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For example, if I toss a baseball on a moving train, the ball appears to go straight from my point of view because the velocity of the train is added to that of the ball so it stays in my train-frame with me.But how does this work for light? What happens with a laser or a single photon. If I bounce a beem of light back and forth between mirrors on a smoothly moving train, why don't the mirrors immediately move away from the light? (I understand the train would have to be going very very fast.)
My question is that unlike the situation where I am trying to aim a laser at Pluto, if I am aiming the laser at a mirror opposite me on the moving train, I don't have to anticipate where the mirror will be when the light hits it.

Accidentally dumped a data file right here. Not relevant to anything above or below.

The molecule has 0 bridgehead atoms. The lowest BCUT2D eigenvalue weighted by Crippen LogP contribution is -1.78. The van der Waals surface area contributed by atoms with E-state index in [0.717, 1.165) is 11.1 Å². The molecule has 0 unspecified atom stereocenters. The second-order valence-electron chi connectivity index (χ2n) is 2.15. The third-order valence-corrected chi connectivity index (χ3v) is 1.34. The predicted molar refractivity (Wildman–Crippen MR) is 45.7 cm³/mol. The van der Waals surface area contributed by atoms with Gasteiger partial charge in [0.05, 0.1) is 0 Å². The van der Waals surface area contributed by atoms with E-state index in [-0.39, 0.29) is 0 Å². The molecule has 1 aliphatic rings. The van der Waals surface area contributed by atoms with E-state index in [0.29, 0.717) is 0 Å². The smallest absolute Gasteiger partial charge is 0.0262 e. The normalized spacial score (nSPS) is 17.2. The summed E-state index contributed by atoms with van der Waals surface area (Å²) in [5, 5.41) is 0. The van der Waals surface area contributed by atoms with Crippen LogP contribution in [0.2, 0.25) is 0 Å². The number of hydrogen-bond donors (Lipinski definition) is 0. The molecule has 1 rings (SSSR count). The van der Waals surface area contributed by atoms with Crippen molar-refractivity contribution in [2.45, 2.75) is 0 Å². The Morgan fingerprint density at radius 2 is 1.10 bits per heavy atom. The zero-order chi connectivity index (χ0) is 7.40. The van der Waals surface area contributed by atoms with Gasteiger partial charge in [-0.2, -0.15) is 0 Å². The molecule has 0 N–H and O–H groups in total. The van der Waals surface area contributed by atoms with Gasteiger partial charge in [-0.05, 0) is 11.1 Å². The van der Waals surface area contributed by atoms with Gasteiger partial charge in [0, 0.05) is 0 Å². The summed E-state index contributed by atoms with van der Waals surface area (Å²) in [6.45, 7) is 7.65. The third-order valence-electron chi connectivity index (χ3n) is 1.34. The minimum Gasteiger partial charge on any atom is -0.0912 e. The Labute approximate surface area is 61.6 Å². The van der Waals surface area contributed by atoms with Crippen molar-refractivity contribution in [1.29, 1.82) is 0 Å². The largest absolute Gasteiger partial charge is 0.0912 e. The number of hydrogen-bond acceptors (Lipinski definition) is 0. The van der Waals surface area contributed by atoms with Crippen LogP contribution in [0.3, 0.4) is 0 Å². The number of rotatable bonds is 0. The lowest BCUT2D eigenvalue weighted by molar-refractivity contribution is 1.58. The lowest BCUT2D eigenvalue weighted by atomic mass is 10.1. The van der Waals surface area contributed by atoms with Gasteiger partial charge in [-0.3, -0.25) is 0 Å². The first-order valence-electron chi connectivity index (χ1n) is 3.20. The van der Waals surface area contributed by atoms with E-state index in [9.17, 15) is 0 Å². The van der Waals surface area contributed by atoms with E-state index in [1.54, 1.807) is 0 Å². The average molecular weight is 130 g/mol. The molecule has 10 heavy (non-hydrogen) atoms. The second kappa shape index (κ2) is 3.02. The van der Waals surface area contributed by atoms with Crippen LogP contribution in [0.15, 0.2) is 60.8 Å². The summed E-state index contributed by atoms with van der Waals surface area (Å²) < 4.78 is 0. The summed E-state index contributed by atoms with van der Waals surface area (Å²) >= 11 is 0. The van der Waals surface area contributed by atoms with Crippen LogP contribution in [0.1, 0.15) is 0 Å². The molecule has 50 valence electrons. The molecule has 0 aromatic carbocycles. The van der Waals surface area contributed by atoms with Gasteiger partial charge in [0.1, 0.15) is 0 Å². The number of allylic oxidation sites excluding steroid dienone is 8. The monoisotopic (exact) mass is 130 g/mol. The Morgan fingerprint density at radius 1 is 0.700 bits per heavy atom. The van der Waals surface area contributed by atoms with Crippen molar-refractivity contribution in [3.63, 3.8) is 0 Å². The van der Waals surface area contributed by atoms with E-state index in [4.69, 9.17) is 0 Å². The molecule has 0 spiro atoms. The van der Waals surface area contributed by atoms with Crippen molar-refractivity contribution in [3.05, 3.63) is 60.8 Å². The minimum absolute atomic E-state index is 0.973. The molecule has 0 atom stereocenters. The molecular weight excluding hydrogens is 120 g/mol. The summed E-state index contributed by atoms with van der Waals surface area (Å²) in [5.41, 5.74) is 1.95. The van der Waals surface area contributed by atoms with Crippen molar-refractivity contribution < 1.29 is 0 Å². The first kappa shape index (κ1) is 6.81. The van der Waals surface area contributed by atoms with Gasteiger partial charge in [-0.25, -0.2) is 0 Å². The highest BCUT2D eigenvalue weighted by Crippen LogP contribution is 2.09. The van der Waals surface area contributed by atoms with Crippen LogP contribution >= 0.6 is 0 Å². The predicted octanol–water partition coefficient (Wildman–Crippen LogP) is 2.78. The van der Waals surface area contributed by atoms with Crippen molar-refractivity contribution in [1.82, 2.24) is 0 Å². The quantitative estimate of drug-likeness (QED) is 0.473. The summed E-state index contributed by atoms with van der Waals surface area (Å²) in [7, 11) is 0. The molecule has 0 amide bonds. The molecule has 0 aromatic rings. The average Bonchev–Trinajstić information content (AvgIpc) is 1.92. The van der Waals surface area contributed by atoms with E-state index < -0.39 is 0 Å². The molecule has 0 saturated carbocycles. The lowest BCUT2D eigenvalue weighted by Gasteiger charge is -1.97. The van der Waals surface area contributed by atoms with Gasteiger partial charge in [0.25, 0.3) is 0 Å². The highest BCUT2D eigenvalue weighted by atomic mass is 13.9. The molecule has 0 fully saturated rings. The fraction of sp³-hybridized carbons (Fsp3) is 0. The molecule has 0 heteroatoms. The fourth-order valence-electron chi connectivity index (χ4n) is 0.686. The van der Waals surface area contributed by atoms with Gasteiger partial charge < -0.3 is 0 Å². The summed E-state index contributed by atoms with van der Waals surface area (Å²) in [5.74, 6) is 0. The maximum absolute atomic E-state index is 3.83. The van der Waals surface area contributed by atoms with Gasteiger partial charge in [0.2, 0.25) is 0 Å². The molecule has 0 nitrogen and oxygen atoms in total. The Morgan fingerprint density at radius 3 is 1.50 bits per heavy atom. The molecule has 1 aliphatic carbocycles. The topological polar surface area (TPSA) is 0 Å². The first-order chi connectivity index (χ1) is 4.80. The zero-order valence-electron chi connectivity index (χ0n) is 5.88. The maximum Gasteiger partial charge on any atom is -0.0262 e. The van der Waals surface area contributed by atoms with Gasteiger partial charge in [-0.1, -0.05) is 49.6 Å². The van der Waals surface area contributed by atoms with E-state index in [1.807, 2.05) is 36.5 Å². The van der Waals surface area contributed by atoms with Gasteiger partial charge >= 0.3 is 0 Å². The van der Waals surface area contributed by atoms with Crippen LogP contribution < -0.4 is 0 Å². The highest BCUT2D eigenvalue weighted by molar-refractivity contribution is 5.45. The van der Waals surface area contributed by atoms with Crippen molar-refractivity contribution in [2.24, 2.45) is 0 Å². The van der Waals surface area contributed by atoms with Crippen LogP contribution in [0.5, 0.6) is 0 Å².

(I realize I am assuming a very large train). What I don't understand is why. In the case of tossing a baseball, I know that I am imparting the velocity of the train to the velocity of the baseball. The motion of the train does not affect the speed of light but it does affect the direction. I suppose its futile to ask HOW the movement of the source could affect the direction of light but I think that is what is troubling me.